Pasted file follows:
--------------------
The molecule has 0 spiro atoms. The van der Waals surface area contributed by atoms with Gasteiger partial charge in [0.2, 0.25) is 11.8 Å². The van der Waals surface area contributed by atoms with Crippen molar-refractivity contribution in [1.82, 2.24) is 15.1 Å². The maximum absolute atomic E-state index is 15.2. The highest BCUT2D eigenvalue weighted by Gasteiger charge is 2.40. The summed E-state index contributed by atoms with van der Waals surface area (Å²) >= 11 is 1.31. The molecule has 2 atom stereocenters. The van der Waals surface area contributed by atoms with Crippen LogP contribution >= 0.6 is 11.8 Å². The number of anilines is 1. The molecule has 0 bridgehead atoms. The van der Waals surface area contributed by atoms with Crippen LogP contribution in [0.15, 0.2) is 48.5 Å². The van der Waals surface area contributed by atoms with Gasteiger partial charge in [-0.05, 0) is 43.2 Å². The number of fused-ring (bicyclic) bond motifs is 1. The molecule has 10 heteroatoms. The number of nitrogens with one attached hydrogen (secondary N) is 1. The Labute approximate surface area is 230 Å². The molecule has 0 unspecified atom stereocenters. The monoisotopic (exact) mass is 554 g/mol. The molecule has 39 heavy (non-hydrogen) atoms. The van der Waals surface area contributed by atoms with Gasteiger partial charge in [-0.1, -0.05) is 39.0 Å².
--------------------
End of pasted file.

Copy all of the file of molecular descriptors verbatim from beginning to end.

The molecule has 0 spiro atoms. The van der Waals surface area contributed by atoms with Gasteiger partial charge in [0.2, 0.25) is 11.8 Å². The van der Waals surface area contributed by atoms with Crippen molar-refractivity contribution in [1.82, 2.24) is 15.1 Å². The maximum absolute atomic E-state index is 15.2. The highest BCUT2D eigenvalue weighted by Gasteiger charge is 2.40. The summed E-state index contributed by atoms with van der Waals surface area (Å²) >= 11 is 1.31. The molecule has 2 atom stereocenters. The van der Waals surface area contributed by atoms with Crippen LogP contribution >= 0.6 is 11.8 Å². The number of anilines is 1. The molecule has 0 bridgehead atoms. The van der Waals surface area contributed by atoms with Crippen LogP contribution in [0.15, 0.2) is 48.5 Å². The van der Waals surface area contributed by atoms with Gasteiger partial charge in [-0.05, 0) is 43.2 Å². The number of fused-ring (bicyclic) bond motifs is 1. The molecule has 10 heteroatoms. The number of nitrogens with one attached hydrogen (secondary N) is 1. The Labute approximate surface area is 230 Å². The molecule has 0 unspecified atom stereocenters. The monoisotopic (exact) mass is 554 g/mol. The molecule has 39 heavy (non-hydrogen) atoms. The van der Waals surface area contributed by atoms with Gasteiger partial charge in [-0.1, -0.05) is 39.0 Å².